Many of his seeds came from cider mills but he also carried a lot of apples with him for food needs, so many of his seeds were from apples he ate along his journey.

in 1967 I lived in Newburgh, New York, on land that had been a huge farm started in 1739, there were still family members living in the Main house when we moved into our house.
I found an apple orchard a little ways behind our house and cleaned all the undergrowth away so the apple trees could get sunlight, it began to thrive again.
I often visited the old man who lived in the Main house, he showed me a paper that was from John Chapman, it detailed his staying on the farm and his planting of the orchard I found and rejuvenated.
The trees listed in his letter of thanks specified that the seeds were from golden delicious apples he had brought in his knapsack and ate on his way from Poughkeepsie.
He planted 45 seeds in the orchard, I found 42 still living trees once I had cleared out all the undergrowth, all were golden delicious, there were no other apple trees in a three mile radius.
Since the orchard was still on the farm's land, I asked and was given permission to tend the orchard and sell the portion of the crop I didn't want to eat.

I made a fair amount of money selling the apples accompanied by copies of the original letter (provenance of the apples actually being from an orchard planted by "Johnny Appleseed").
I harvested at least 10 bushels the first year. When we were transferred to Travis AFB I took a lot of saved apple seeds from the orchard with me and planted four at our new house in Sacramento, CA.

Our current, mixed, fruit tree orchard has Arkansas Black Apple trees, a variety my wife and I are very fond of.
We planted one other apple tree, of a different variety for cross pollination, but it blooms two weeks after the ABA trees so, no cross pollination, our seeds will be true to type because of this, not a bad thing in my book.
 
Mike Turner
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I am trying to reconcile the disparate facts of the Golden Delicious apple being discovered in 1910 in West Virginia (the Golden Delicious name was coined by Stark Brothers Nursery in 1914) and John Chapman dying in 1845, never the twain should meet. Possibly the trees listed in the letter were Grimes Golden, discovered in Virginia in 1832.
 
Bryant RedHawk
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could have been, I just go with what I was told by the owner of the farm, of course he was several generations removed from the planting. I can imagine though John seeing them as golden and the apples were delicious to eat. Far be it from me to make any assertions since I didn't arrive until 1951, far from the era the trees were planted.

While we lived there I hunted in an area that was known as "the three mile wood" by the locals. I found foundations, musket balls, bayonets, and a stack of cannon balls that the local historians said were revolutionary war items. Apparently the Revolutionary soldiers camped there for a winter. pre valley forge I would think.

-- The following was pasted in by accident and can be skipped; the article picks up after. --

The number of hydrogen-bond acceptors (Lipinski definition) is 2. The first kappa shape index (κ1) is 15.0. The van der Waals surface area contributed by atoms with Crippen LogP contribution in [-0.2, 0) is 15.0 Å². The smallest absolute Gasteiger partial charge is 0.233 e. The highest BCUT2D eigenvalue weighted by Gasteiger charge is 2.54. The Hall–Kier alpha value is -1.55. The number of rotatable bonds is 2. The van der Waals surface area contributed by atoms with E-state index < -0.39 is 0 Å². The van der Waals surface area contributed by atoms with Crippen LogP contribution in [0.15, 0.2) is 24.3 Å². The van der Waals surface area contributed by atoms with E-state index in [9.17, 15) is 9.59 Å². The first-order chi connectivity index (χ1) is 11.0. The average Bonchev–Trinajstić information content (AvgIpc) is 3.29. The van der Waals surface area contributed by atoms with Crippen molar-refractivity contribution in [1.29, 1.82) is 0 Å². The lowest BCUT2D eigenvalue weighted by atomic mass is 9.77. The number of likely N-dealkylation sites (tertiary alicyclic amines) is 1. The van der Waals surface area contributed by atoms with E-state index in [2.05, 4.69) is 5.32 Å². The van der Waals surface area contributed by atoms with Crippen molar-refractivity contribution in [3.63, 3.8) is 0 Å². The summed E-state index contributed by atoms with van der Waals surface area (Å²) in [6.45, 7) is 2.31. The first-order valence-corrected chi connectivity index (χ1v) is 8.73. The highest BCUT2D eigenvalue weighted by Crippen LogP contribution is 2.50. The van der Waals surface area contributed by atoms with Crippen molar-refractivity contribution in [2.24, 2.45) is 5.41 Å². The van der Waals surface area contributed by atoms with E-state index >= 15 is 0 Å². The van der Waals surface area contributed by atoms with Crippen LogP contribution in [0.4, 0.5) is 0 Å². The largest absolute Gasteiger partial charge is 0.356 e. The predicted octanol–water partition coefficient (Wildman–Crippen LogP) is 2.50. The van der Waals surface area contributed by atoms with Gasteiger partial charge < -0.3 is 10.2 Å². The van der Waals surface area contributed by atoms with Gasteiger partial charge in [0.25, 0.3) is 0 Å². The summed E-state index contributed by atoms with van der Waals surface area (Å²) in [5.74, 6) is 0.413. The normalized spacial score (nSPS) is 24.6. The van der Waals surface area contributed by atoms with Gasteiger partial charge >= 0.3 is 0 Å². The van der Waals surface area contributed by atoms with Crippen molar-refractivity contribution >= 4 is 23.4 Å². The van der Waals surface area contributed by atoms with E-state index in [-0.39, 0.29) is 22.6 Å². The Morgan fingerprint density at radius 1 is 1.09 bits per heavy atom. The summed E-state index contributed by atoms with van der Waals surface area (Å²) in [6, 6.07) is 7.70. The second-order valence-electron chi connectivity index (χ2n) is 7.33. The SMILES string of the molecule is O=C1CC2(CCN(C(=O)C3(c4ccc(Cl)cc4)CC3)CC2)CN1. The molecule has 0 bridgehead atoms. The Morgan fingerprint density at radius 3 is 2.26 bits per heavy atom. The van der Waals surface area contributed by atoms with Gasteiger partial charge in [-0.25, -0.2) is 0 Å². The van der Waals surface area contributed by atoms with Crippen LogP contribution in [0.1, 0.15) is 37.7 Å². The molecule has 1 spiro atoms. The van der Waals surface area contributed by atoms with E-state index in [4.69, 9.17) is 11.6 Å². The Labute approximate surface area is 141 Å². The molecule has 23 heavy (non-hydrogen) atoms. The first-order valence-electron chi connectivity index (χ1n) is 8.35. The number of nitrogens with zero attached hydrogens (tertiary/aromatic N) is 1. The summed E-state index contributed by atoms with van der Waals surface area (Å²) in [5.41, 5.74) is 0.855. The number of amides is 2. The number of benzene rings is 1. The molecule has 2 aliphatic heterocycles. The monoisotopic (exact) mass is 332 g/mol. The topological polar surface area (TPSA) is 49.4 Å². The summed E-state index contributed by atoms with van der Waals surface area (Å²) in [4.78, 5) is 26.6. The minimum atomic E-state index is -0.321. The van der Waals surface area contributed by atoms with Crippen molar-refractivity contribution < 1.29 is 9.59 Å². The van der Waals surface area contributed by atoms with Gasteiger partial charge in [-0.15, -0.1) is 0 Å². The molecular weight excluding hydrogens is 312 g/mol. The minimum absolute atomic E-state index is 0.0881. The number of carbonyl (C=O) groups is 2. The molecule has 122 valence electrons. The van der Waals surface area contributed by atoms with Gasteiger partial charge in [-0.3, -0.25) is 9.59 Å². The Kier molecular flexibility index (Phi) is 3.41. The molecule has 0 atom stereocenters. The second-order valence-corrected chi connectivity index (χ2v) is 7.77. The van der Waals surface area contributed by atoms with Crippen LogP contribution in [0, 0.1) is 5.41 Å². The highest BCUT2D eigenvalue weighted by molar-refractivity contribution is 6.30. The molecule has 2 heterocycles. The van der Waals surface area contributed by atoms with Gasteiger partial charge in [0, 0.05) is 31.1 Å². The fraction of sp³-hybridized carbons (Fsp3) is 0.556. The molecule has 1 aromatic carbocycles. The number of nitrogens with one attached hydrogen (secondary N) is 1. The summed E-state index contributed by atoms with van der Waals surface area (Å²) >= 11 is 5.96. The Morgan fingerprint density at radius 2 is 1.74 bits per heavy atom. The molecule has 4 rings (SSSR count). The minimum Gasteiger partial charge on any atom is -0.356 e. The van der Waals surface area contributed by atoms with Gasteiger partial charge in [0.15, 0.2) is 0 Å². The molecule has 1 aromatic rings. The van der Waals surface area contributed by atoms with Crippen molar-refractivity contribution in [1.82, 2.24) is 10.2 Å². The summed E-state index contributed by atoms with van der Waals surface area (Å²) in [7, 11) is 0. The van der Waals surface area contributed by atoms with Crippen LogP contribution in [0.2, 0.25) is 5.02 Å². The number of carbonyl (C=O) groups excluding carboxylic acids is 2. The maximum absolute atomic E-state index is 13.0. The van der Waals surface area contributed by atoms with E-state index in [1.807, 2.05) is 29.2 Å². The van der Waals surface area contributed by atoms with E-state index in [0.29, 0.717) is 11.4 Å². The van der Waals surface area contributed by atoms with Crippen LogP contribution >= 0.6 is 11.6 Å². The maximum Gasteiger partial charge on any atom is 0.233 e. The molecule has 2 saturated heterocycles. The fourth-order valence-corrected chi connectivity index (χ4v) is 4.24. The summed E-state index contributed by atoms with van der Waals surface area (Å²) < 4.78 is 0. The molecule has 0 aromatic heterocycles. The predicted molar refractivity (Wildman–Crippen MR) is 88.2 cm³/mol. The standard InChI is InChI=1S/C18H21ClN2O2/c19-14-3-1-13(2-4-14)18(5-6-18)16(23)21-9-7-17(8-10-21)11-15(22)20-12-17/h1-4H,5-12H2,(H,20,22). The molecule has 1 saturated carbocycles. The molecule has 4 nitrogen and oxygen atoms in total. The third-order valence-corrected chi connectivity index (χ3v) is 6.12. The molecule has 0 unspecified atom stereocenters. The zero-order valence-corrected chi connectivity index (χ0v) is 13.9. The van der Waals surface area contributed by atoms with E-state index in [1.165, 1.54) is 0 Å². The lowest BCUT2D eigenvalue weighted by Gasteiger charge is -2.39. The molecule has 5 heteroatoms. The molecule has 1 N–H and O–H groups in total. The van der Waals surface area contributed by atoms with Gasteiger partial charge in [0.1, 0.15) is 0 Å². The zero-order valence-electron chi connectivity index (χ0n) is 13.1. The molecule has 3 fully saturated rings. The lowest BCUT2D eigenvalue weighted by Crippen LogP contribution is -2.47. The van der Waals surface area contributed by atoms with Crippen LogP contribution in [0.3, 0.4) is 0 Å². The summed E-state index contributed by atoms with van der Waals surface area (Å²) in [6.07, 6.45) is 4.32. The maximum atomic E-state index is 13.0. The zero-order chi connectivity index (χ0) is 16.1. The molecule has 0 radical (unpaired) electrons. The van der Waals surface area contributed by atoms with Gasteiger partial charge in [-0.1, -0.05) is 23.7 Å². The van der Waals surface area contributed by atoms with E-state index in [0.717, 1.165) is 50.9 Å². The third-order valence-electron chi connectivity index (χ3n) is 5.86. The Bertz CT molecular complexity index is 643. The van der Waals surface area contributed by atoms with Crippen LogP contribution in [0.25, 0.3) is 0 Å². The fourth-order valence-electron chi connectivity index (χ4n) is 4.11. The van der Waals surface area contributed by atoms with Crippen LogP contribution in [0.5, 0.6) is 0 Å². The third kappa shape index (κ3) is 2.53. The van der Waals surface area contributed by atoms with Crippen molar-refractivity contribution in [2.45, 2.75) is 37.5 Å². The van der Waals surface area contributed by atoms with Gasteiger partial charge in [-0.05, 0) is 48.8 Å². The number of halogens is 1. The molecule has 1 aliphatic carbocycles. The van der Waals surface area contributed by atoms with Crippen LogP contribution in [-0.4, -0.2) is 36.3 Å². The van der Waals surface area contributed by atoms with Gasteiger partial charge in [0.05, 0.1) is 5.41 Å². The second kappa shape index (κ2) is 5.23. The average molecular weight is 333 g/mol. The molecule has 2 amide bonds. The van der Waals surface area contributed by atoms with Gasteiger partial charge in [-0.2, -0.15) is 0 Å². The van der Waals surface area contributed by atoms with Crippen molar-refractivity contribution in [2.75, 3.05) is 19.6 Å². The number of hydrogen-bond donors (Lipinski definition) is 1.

Newburgh is only a few miles from WestPoint, and in 1967 NAFB was the start point for the DEW line supply planes.

I know the apples were yellow skinned with a very crisp flesh that was extremely juicy, sweet and tasty. I also know that around Up-State New York there are quite a few orchards attributed to Johnny Appleseed and of the ones I visited only this one was apparently all one species, the others would have a mix of tree varieties.
which would be understandable.

As for your statement, I believe the "golden delicious" we know today was a wild tree, found in the woods.
"The Golden Delicious had its beginning in 1890 as a chance seedling on the Clay County, West Virginia farm of Anderson H. Mullins.
Originally, it was sold under the name Mullins Yellow Seedling.
In 1916, the rights to sell the apple were sold to Paul Stark of Stark Brothers Nursery and it was renamed the Golden Delicious.
Today the Golden Delicious is found in apple growing regions around the world."

Which might indicate that it was not the only one out there, just the single one found, dug up and brought to a home.
Since no one has invented "go back TV" so far, can we really know for certain the true origins of this discovery?
 
Kirk Schonfeldt
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I suppose its probable that someone grafted the original trees over to Golden Delicious at some point (one of the most popular varieties of the 20th century). When homegrown they remain a great apple (and an exceedingly common parent of modern apple varieties).

I planted out my first seedlings this spring, some OP Cripps Pink and OP Jazz. I'll graft them onto my frankentree next spring.
 
John Polk
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...Golden Delicious apple...Grimes Golden...

Perhaps just coincidence, but both of these varieties appear in my List of Self-Fertile Apples
 
Victor Johanson
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Regarding Golden Delicious, Michurin observed that it will set fruit on the current year's growth:

http://bulbnrose.x10.mx/Heredity/Michurin/MichurinApples/MichurinApples.html


This trait is rare and apparently associated with precocious and regular bearing.

The Bulb N Rose site is full of fascinating and obscure information, particularly the Anomalous Heredity page:

http://bulbnrose.x10.mx/Heredity/ANOMALY.HTML
 
I agree. Here's the link: https://richsoil.com/wood-heat.jsp